When climate scientists project future climate change up to and beyond 2050 and 2100 they refer to scenarios. They are used in policy making to set stabilisation targets.
What is worrying is that humanity is currently putting in place an atmospheric forcing comparable to something between the RCP4.5 and 8.5 (watts per square meter) end results. The choice between the Paris Agreement ‘well below 2°C’ framing and higher, 3–4°C level of warming is the choice of having a civilisation with global governance capability or losing it.
At any pathway we choose to follow, in order for the climate to stabilise at a higher level of change, emissions need to be zero. If new carbon pollution enters the climate system, temperatures will go up. This also applies to 2.5°C emissions budgets as well as 3°C budgets.
What is to be done? Multiple actions are under way. Our energy system is changing with global energy demand growth continuing to rise due to industrialisation of developing nations, but new added electricity capacity in the form of solar and wind power only appear to offset some of the added growth. Electricity is only a portion of our energy use profile.
The massive use of fossil fuels is the prime driver of human-caused climate change. The fraction of low-carbon energy is the same now that it was a few decades ago. Fossil fuels absolutely dominate our energy system at >80% share in total final energy consumption. Deforestation and other land-use change also contribute significantly, but our profligate use of fossil energy commits us to possibly catastrophic breakdowns of the climate system.
For a reasonable chance of keeping warming under 2℃ we can emit a further 865 billion tonnes of carbon dioxide (CO2). The climate commitments to reduce greenhouse gas emissions to 2030 are a first step, but recent analyses show they are not enough (Canadell and Smith, 2017 http://bit.ly/2jRNjIK).
The carbon budget framing might seem like a radical socio-political construct but it is in fact the best depiction of the physical reality of climate change. Cumulative emissions dictate the mitigation outcome — there is absolutely no doubt about this as the Intergovernmental Panel on Climate Change has shown.
It is indeed the fact that many applications of fossil energy are growing exponentially that is the problem for climate stabilisation. Air travel, road freight, shipping. Exponential global growth. Based on sound understanding of the physical reality, their fossil carbon use should be declining exponentially.
All of this is sadly true and supremely distressing. Emissions from fossil fuels and land use change are 60% higher than they were in 1990 when scientists established most of what has been shown above with high certainty. Only the resolution of understanding has increased along with worsening climate impacts.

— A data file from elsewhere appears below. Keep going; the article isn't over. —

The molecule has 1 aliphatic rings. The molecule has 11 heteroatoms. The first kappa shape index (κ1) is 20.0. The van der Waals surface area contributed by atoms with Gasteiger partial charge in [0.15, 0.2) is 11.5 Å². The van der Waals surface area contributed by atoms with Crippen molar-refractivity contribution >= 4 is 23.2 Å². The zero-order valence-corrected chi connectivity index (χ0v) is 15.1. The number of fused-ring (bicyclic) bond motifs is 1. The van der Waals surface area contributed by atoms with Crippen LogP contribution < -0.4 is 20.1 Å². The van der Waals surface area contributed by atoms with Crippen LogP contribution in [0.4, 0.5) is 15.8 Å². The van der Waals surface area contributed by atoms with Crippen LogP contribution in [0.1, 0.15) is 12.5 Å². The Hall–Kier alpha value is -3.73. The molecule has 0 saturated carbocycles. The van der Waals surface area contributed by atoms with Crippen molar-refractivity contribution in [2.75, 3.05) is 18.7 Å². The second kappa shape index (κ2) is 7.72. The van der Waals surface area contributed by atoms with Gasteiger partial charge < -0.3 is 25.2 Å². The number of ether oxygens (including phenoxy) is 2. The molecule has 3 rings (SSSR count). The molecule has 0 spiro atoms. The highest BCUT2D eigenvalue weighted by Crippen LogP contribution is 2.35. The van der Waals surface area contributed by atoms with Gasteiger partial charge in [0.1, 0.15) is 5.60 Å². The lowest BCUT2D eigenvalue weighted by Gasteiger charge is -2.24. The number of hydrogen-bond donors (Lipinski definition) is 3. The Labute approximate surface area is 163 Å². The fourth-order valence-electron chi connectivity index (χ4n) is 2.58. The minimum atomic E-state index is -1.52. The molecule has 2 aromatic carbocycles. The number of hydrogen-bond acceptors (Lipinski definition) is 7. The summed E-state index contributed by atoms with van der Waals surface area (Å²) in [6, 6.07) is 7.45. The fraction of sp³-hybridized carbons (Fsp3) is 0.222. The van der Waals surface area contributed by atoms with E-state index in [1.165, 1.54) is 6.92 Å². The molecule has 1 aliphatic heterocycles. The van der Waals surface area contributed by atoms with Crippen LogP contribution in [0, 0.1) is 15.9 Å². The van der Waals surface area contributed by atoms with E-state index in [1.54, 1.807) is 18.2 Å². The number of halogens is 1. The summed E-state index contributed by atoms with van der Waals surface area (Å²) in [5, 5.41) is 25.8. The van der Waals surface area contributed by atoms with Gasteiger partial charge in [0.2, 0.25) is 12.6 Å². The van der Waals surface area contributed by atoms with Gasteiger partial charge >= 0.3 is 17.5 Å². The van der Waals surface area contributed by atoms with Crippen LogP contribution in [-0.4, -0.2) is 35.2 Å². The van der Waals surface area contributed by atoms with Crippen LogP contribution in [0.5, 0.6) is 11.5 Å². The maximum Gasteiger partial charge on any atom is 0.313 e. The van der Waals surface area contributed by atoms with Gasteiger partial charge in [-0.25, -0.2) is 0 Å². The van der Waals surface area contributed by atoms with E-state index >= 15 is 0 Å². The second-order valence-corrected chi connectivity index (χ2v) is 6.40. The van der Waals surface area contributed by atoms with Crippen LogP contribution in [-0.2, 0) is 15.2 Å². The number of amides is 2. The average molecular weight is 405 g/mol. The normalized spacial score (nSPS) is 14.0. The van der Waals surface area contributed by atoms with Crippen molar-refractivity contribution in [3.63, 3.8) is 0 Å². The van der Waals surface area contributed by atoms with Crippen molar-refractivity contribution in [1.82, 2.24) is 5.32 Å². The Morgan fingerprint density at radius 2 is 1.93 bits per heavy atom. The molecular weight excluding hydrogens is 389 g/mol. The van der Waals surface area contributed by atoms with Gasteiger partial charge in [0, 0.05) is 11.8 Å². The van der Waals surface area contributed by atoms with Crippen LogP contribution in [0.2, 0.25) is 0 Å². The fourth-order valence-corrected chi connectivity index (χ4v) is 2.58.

Finding out the reality of this situation is a profound experience. It is a state shift in human cognition, comparable to expansion of internet and global connectivity.
What I argue as citizen is to stop lying to ourselves. We have to obey the ancient laws of nature. No amount of economic growth, green shift, denial or activism can negotiate with physical constraints of the Earth System.
Our energy system will never be able to transform fast enough to meet the Paris Agreement stabilisation target without mad assumptions of building a carbon draw down device on this planet three times the size of the current oil industry, capable of sequestering greenhouse gases from ambient air on the order of what the natural sinks like the world ocean and the land biosphere are currently doing.
Roughly 10% of us generate almost as much greenhouse gas emissions from our lifestyle as the rest of the people on this planet. Finnish household consumption added to territorial emissions at >15 tons CO2 equivalent per capita will breach the global carbon budget for lower stabilisation targets within a decade. This is a pragmatic, but also a moral issue. Nobody can escape it, no matter how much one tries.
We have to transform our diets, mobility systems, energy production and conspicuous consumption within a decade to limit risks of profound magnitude. The first decade should cut all of our carbon pollution in half. The next one should halve the portion left and so on. We have to put in policies which enchance natural sinks and research artificial new sinks.
This is not an obligation just to protect future generations, poor people or animals anymore. It is a threat to huge amounts of people living in the present moment on this finite planet in our vast universe.
We have to push through this mentally, keeping focus on what there is to be done with resolute purpose against nearly impossible odds. We have to be honest to ourselves, respectful of others and lead by example in everything we do.
Everybody can enter this space with relatively little sacrifice. It might be very painful in the beginning but truth is, after all, one of the most precious things this world has to offer.
Do what comes naturally, but always remember three things: how immediate this is, what kind of rates it is progressing at and what the scale of change needed must be in order to limit risk.